Playing and toys Shirley Loo:Playing and toys Child, in my memory, you rarely asked me to buy toys during your childhood. I wonder if this has anything to do with that time when I took you away from home to “Fun World.” Do you still remember standing in front of that plush toy? I made up many stories, saying that Ning Ning wanted to take them home, and they cried, saying “they didn’t want to leave their own home.” As a result, you believed it to be true and your heart softened, and you no longer pleaded with me to buy the plush toys. But it also let us know that plush toys were your favorite, so whenever we went on business trips, we would buy one to bring back for you as a souvenir. Do you still remember Dutchess, the cute brown pony? Aside from plush toys, my memories related to toys are quite vague. I only remember singing games around the dining table after meals, playing with paper balls when you were recovering from a fever, and building sandcastles with you on the beach and catching crabs by the rocks, none of which involved spending money on toys. I also remember setting a rule back then: no video games at home. You begged many times, asking why we couldn’t buy an X Paradise to play at home, and my response was: “Once a week at your cousin’s house is enough!” I wonder if this kind of “persistence” made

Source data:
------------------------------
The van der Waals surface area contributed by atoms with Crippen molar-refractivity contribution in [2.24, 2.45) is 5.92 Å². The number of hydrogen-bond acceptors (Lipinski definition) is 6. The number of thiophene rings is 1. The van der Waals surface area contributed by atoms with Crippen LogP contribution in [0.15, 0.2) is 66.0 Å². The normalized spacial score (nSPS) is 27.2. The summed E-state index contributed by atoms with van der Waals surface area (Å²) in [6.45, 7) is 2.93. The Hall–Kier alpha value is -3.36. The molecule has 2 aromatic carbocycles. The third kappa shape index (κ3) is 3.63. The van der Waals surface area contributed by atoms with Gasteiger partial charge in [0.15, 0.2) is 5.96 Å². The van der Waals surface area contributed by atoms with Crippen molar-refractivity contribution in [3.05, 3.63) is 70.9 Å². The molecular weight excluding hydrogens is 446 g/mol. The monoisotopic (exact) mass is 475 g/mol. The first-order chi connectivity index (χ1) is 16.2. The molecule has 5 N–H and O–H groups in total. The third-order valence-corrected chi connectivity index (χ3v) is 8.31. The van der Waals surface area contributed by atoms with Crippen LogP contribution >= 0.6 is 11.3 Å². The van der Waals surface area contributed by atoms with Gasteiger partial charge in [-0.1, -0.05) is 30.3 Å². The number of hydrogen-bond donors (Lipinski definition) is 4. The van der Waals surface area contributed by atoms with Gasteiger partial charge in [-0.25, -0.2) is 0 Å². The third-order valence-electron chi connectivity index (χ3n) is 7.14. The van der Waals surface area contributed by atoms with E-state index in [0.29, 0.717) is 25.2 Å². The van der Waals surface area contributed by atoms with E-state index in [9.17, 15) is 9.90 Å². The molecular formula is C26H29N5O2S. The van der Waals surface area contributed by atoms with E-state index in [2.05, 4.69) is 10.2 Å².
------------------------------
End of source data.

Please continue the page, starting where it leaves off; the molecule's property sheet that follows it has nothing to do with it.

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Parental education, willing to learn and dare to do